There’s a poetic symmetry to the Latin word that became hospice: Hospes referred to the powerful bond between hosts and their guests, and its current incarnation is no different. A hospice is more than mortar and brick: It’s a space where our friends and neighbors receive comfort and care in their most vulnerable moments; where caregivers become more than givers of medicine and readers of charts – they become family.
One of the first hospices opened in the 14th century, when the order of the Knights Hospitaller of St. John of Jerusalem set up a refuge for the incurably ill. Men and women of the cloth were the original hospice workers – they tended to patients who were grappling with their era’s most vicious ailments, like tuberculosis. The Irish Religious Sisters of Charity established one of the oldest hospices, Our Lady’s Hospice, in 1879. That hospice is still operational, with branches in Sydney, Australia and London, England. Hospice care crossed the Atlantic when the St. Rose’s Hospice by the Servants for Relief of Incurable Cancer opened its doors in 1899.
Though palliative care – care that focuses on preventing and alleviating a patient’s suffering – has been around for quite a while, positioning hospices within a more traditional hospital is a relatively new practice. In 2008, Northwest Hospital – through a partnership with Seasons Hospice and Palliative Care Maryland – became the first hospital in the state to open a fully-dedicated hospice inpatient unit. Now, Sinai Hospital is opening its own 15-room unit in January 2013.
Diane Johnson, vice president and chief nursing officer at Sinai Hospital, explains the difference between an acute care unit and a hospice: “It’s about shifting gears from treating someone aggressively, to trying to make them as comfortable as possible.” A variety of techniques – including medication, ice therapy and heat therapy (among others) – are employed to quell pain and give patients dignity and peace. Beloved family pets will be allowed in the unit, ever-ready with their consoling kisses and cuddles.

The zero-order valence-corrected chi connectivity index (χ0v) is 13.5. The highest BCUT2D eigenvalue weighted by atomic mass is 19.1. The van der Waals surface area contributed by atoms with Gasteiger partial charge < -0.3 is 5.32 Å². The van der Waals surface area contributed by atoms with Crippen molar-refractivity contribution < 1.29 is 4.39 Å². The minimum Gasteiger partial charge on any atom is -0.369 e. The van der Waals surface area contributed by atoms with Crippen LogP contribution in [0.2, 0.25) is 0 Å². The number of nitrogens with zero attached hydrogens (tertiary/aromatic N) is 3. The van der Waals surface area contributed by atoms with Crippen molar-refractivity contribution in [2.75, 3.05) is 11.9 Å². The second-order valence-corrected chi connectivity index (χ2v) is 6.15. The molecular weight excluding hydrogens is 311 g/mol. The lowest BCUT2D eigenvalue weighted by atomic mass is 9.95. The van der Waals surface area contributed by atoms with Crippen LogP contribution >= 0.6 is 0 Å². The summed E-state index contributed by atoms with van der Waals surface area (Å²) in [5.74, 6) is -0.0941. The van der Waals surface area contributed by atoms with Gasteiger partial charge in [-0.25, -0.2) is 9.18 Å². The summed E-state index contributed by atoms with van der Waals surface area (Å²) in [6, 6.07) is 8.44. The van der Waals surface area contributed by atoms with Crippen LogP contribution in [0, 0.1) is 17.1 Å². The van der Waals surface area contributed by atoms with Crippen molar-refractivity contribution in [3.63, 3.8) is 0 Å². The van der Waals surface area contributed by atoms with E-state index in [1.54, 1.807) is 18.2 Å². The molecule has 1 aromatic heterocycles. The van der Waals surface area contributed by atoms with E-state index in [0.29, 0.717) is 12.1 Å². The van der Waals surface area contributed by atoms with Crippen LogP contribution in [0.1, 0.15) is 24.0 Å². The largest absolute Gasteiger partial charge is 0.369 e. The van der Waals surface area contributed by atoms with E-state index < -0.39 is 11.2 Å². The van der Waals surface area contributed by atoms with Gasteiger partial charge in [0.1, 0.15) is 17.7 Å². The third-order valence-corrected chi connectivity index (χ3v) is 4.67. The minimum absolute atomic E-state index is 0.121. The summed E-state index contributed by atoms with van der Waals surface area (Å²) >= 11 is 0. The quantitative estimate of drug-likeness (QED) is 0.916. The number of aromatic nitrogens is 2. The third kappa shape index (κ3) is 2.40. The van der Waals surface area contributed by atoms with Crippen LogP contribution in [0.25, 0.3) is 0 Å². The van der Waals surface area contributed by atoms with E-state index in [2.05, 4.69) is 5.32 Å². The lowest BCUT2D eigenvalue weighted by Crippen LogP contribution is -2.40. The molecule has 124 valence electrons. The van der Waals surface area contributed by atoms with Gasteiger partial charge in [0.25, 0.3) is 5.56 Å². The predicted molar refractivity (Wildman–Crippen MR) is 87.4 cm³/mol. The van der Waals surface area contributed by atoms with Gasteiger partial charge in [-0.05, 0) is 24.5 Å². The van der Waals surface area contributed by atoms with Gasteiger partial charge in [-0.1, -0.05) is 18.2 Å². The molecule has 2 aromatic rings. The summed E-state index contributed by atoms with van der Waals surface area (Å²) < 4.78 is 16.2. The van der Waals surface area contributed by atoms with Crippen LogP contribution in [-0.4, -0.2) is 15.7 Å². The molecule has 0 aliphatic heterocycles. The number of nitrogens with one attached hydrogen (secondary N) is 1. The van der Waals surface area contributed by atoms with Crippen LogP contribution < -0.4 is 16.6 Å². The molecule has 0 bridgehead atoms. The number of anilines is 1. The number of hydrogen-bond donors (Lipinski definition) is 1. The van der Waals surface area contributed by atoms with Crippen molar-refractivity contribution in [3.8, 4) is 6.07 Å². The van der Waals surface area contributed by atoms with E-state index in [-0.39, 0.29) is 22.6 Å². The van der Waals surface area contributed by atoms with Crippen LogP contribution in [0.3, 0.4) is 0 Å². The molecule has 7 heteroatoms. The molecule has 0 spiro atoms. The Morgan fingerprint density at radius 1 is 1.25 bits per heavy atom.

According to Seasons’ patient education reference guide, candidates for hospice care typically:
Have a life expectancy of six months or less if the illness runs its normal course
Are no longer seeking a cure
Want to stay at home as long as possible
When we hear the word “hospice,” we often think of a gauzily-lit room where a sick person eases to their final sleep. But hospices are actually able to attend to a variety of patient and family needs; often the goal is alleviating someone’s suffering so they can return home. And the hospices at Sinai and Northwest hospitals are designed to be real homes away from home for patients and their families.
The Sinai unit, just like the one at Northwest, will boast private suites equipped with spacious bathrooms and comfy furniture (including sleeper sofas), which comes in handy since visitation hours run 24/7. Julie Kinsinger, director of Clinical Services at Seasons, adds that the unit will have “a residential feel” with lounge areas, a kid’s corner and café. “It’s just as much about the families,” Kinsinger says. That’s why patient families are offered 13 months of bereavement counseling (at minimum).
Sue Jalbert, vice president of Patient Care Services at Northwest Hospital, says the Northwest Hospital hospice unit has recently undergone a cosmetic upgrade, repainting, installing new carpets and putting in new furniture. But the heart and soul of hospice care is in the dedicated caregivers. Jalbert describes a tranquil, affirming environment: “There’s a feeling like someone’s got their arms around you.”